When every person in a scapegoated group is accused of sharing the same negative trait, the processes of prejudice and stereotyping are involved. For our overall thesis to make sense, we need to defend this definition in some detail. We expect that as new research emerges, more nuanced and useful descriptions and definitions will evolve.

Scapegoating relies on the creation of a dichotomy between "us" and "them," pitting the familiar "in group" against the alien "out group."~19 By scapegoating our fabricated enemy "other" we not only create ourselves as heroes, but also define and enhance group cohesion, the identity of the "us."~20 In times when the core identity of a society is imperiled--when we have trouble figuring out who "we" are--the demand for enemy scapegoats is increased. The scapegoat thus serves a dual purpose by both representing the evil "them" and simultaneously illuminating, solidifying, and sanctifying the good "us."~21 As Landes explains, "In some cases the first steps toward social cohesion may be built upon such rituals" of scapegoating.~22 "And this is exactly the wondrous, if unconscious, outcome of the objectification of evil," explains Aho. "The casting out of evil onto you not only renders you my enemy; it also accomplishes my own innocence. To paraphrase [Nietzsche]...In manufacturing an evil one against whom to battle heroically, I fabricate a good one, myself."~23

Girard argues that "the effect of the scapegoat is to reverse the relationship between persecutors and their victims."~24 When persons in scapegoated groups are attacked, they are often described as having brought on the attack themselves because of the wretched behavior ascribed to them as part of the enemy group.~25 They deserved what they got. Scapegoating evokes hatred rather than anger. "[T]he hater is sure the fault lies in the object of hate," notes Allport.~26

When unresolved anger over conflict turns toward frustration and bitterness, scapegoating is a common result. As Ruth Benedict observed, "Desperate [people] easily seize upon some scapegoat to sacrifice to their unhappiness; it is a kind of magic by which they feel for the moment that they have laid [down] the misery that has been tormenting them."~27 As Benedict points out, "We all know what the galling frictions are in the world today: nationalistic rivalries, desperate defense of the status quo by the haves, desperate attacks by the have-nots, poverty, unemployment, and war." Benedict observes that "Whenever one group...is discriminated against before the law or in equal claims to life, liberty, and jobs, there will always be powerful interests to capitalize on this fact and to divert violence from those responsible for these conditions into channels where it is relatively safe to allow."~28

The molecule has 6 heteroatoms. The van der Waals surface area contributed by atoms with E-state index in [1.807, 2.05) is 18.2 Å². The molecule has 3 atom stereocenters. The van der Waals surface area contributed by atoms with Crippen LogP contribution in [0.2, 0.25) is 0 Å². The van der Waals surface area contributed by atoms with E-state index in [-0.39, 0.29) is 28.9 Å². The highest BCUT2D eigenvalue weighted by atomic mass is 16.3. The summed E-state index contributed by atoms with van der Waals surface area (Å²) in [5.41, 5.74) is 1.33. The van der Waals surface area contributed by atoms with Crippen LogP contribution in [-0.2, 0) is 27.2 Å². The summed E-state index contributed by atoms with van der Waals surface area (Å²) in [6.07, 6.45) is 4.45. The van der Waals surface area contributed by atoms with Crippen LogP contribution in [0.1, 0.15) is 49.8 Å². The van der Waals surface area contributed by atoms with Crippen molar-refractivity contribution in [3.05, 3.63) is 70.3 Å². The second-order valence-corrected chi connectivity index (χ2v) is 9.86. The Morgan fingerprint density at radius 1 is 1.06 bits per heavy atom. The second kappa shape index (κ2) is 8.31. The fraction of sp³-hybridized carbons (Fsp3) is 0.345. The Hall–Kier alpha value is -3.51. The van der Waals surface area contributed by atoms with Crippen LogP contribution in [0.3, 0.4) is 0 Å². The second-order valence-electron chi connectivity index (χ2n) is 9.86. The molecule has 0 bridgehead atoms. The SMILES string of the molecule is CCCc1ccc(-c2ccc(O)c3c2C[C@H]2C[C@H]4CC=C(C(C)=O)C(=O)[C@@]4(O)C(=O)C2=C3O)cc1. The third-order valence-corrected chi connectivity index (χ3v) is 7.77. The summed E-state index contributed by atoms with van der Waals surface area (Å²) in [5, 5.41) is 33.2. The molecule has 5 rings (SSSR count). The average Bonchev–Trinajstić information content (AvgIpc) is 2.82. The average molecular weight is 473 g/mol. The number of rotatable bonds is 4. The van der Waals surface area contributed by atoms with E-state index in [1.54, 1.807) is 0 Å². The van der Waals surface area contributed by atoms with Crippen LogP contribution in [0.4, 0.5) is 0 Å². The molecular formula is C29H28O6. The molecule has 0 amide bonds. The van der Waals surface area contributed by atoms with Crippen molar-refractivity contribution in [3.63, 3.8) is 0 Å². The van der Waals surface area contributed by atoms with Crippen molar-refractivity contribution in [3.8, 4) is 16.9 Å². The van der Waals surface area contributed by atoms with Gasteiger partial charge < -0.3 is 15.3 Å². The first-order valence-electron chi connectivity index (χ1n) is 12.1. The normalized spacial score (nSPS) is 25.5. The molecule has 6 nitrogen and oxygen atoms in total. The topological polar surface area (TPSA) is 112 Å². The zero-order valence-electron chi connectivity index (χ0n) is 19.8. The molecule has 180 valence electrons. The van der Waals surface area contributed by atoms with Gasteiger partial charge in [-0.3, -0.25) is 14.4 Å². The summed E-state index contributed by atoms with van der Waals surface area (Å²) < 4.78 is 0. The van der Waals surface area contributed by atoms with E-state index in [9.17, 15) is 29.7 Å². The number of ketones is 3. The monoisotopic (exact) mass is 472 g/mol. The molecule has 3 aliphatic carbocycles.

Persons that scapegoat are often reluctant to attack the actual causes of their grievances for a number of reasons. It is less dangerous to blame scapegoats that are weaker and thus less able to defend themselves. Moreover, it is not popular to attack groups that are powerful, respected, or have high status. Marginalized groups that have little public support make better scapegoats because more people are willing to join the blame game against such groups.

While scapegoats are often less powerful and more marginalized than the actual sources of conflict, this is not always the case.~29 Throughout history are examples of scapegoats with high status, including gods.~30 In this dynamic, scapegoating serves the status quo and protects those in power from criticism.~31

We can even be secretly jealous of the scapegoats we publicly loathe. Scapegoats can be seen to possess qualities that are admired, either openly or secretly, such as cunning, power, or sexual prowess. These coveted yet denied qualities are also projected onto the scapegoat.~32